Arts & Culture

R-E-S-P-E-C-T

It’s been more than fifty years since two Southern icons made one unforgettable song


More than fifty years ago, one of the greatest musical performances of all time hit number one on the Billboard charts. Aretha Franklin’s version of “Respect,” a song another Southerner—Otis Redding—wrote, soared to the top spot on June 3, 1967, and became an anthem for generations.

The story behind the song is a tale of two Southern music phenoms at their best. Otis Redding, who grew up in Macon, Georgia, first wrote “Respect” with bandmate Earl “Speedo” Sims, and recorded it at Memphis’s famed Stax Records for his 1965 album, Otis Blue. In his version, the song asks for a little “respect when I come home,” a chorus of male singers adds the tagline, “Hey, hey hey!,” and a horn section blasts a cheery riff.

click here Play “Respect” by otis redding on spotify

“‘Respect’ was a big song for Otis that year,” says Jonathan Gould, a music historian whose new book Otis Redding: An Unfinished Life is the definitive biography of the singer and songwriter. “It was his first dance tune, because up until that point he had done ballads in this pleading, sort of devotional mode. But in ‘Respect’ the arrangement was his, and those were his horn lines, all his ideas. It was very distinctive.”

The song achieved strong chart success and caught the attention of Memphis, Tennessee-born singer Aretha Franklin, at that time on contract with Columbia Records. “She did ten albums with Columbia, which were more jazz, but not R&B,” Gould says. “Columbia was more of a mainstream white pop label who saw Aretha as a pop singer, sort of a black Barbra Streisand.”

Otis Redding.

Although Redding and Franklin only knew each other casually, they admired each other’s work. In the summer of 1966, they performed for the first time together at the Regal Theater in Chicago, where Franklin shared that she’d been working on her own live arrangements of Redding’s “Respect” and was thinking of recording it. Redding, in turn, told Franklin that he’d been impressed by her rendition of the standard “Try a Little Tenderness” and was thinking of recording his own version. (He did, and his take, backed by Booker T. & the M.G.s, became a classic in its own right: “Otis sang it straight in the first verse and then went into this ranting stomp style,” Gould says. “Nothing had been done like that before.”)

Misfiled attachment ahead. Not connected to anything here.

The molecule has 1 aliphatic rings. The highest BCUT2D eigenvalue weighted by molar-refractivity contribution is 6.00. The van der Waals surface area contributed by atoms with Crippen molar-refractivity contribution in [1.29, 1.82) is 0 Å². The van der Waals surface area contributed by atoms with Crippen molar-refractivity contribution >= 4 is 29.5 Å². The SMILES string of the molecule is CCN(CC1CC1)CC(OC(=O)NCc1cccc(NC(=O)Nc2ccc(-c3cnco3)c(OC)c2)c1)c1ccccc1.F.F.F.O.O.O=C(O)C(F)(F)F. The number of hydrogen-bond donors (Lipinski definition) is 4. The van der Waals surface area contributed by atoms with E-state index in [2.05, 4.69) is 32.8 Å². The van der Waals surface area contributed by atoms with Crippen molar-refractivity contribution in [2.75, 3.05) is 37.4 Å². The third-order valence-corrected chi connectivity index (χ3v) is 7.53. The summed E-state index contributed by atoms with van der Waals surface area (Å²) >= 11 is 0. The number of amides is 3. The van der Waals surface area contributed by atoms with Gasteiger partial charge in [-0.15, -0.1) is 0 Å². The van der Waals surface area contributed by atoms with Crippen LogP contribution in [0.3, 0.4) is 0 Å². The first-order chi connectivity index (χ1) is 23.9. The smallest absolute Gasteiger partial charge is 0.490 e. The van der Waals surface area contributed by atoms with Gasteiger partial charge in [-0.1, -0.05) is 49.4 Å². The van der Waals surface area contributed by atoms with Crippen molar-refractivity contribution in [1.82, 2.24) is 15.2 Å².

When Columbia didn’t renew its contract with Franklin in 1966, Atlantic signed her on. In early 1967, during recording for her eleventh studio album and first with Atlantic, I Never Loved a Man the Way I Love You, Franklin let loose the version of “Respect” she’d been performing at live shows. Atlantic had flown the Muscle Shoals, Alabama, rhythm section to New York to back up Franklin. But the arrangement was purely hers. “By the time she was ready to record it,” Gould writes, “She had bent the song to her will.”

Franklin’s sisters Erma and Carolyn sang too, their “Re-re-re-re” refrain not only a nod to the song’s title, but the family nickname for Aretha. Franklin swapped Otis’s happy horns for a groovier guitar lick, and then recast the lyrics for all time. Where Otis sang, “What you want, honey you got it,” Aretha declared, “What you want, baby I got it.”

 

Aretha Franklin in 1967.

One of Gould’s favorite moments comes when the band stops. “And then she spells out the word, literally letter by letter, ‘R-E-S-P-E-C-T,’” he says. “It’s the most incredible addition to the song.” It was the instant the full force of Franklin’s personality—and her musicianship—began to be felt through her music.

“Respect” was released as the follow-up single to the album’s title track in late April 1967 and shot to the top of the R&B charts. It reached the top of the Billboard Pop chart on June 3 and stayed there for two weeks. It’s been an anthem ever since.

Redding, who died in a plane crash later that year, was proud of Franklin’s version, and would still be, Gould says.

“Otis’s famous line was, ‘This is a song that a girl took away from me,’ and that’s exactly what Aretha did,” Gould says. “But he had the magnanimity to appreciate that. Otis had a generosity of spirit that other artists picked up on. I think he was genuinely thrilled with what Aretha did with that song.”


Sponsored Stories